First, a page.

Wednesday, June 29, 2005

Bush: I Never Met A Cover-Up I Didn’t Like

As itemized on these pages, the Bush Administration has this pesky habit of funding studies and then suppressing the parts they don’t want to hear. It's a very convenient trait if you don't want anything smudging up your rose-colored glasses. But every so often, a tiny sliver of truth reaches the light, and just as quickly BushCo dismisses it as liberally biased bullshit.

Cut to today where some truth about CAFTA is peeking its nose out of the cracks.

The Labor Department kept secret for more than a year government studies that supported Democratic opponents of the Bush administration's new Central American trade deal, internal documents show.

The studies, paid for by the department, concluded that several countries the administration wants to be granted free-trade status have poor working conditions and fail to protect workers' rights. The agency dismissed the conclusions as inaccurate and biased, according to documents reviewed by The Associated Press.

"In practice, labor laws on the books in Central America are not sufficient to deter employers from violations, as actual sanctions for violations of the law are weak or nonexistent," the contractor, the International Labor Rights Fund, wrote in one of the reports.

The studies' conclusions contrast with the administration's arguments that Central American countries have made enough progress on such issues to warrant a free-trade deal with the United States.

Hoping to lure enough Democratic votes to win passages, U.S. Trade Representative Rob Portman earlier this month promised to spend money and arrange an international conference to ensure "the best agreement ever negotiated by the United States on labor rights."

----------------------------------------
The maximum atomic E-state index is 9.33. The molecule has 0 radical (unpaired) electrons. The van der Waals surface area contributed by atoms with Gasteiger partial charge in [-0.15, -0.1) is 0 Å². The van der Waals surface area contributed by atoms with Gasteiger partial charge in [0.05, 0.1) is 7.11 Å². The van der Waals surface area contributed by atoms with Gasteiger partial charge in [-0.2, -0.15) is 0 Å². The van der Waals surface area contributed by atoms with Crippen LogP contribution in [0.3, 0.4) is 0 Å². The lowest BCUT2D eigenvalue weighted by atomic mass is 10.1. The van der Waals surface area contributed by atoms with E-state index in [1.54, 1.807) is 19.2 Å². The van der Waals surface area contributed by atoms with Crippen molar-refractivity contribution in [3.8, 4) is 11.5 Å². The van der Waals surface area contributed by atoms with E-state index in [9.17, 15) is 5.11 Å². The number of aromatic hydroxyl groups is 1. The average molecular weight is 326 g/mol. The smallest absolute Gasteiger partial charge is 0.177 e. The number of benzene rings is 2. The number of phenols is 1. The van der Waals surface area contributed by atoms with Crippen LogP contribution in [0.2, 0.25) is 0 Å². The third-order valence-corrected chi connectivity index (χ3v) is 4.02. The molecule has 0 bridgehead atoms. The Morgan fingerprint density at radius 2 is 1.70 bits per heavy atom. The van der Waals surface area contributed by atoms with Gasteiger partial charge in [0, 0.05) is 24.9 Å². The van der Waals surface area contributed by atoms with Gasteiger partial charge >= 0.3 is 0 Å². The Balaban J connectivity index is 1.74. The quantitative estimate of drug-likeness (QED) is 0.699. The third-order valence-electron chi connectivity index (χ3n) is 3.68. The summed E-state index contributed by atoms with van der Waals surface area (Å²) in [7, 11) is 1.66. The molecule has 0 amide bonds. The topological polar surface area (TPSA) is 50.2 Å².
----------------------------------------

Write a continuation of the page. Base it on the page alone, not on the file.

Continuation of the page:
But behind the scenes, the administration began as early as spring 2004 to block the reports' public release.

The Labor Department instructed its contractor to remove the reports from its Web site, ordered it to retrieve paper copies before they became public, banned release of new information from the reports, and even told the contractor it couldn't discuss the studies with outsiders.

One lawmaker said he was shocked that a federal agency charged with protecting the rights of Americans workers would go to such lengths to block the public from seeing its own contractor's concerns before Congress votes on the Central American Free Trade Agreement.

"You would think if any agency in our government would care about this, it would be the Labor Department," Sen. Byron Dorgan, D-N.D., said.
Shocked! Dumbfounded! Utterly bewildered!! Bush suppressing information that he doesn’t want us to know? Why, that’s horrifying! What if he did that relating to a matter of national security like war or a rogue state’s level of WMD? Why, we might find ourselves misled into an unnecessary war or something even more terrifying! Let’s hope THAT never happens.

1 comment:

Deborah said...

Painfully funny stuff! I just quoted and liked back to this post from US Liberals at (You can find it at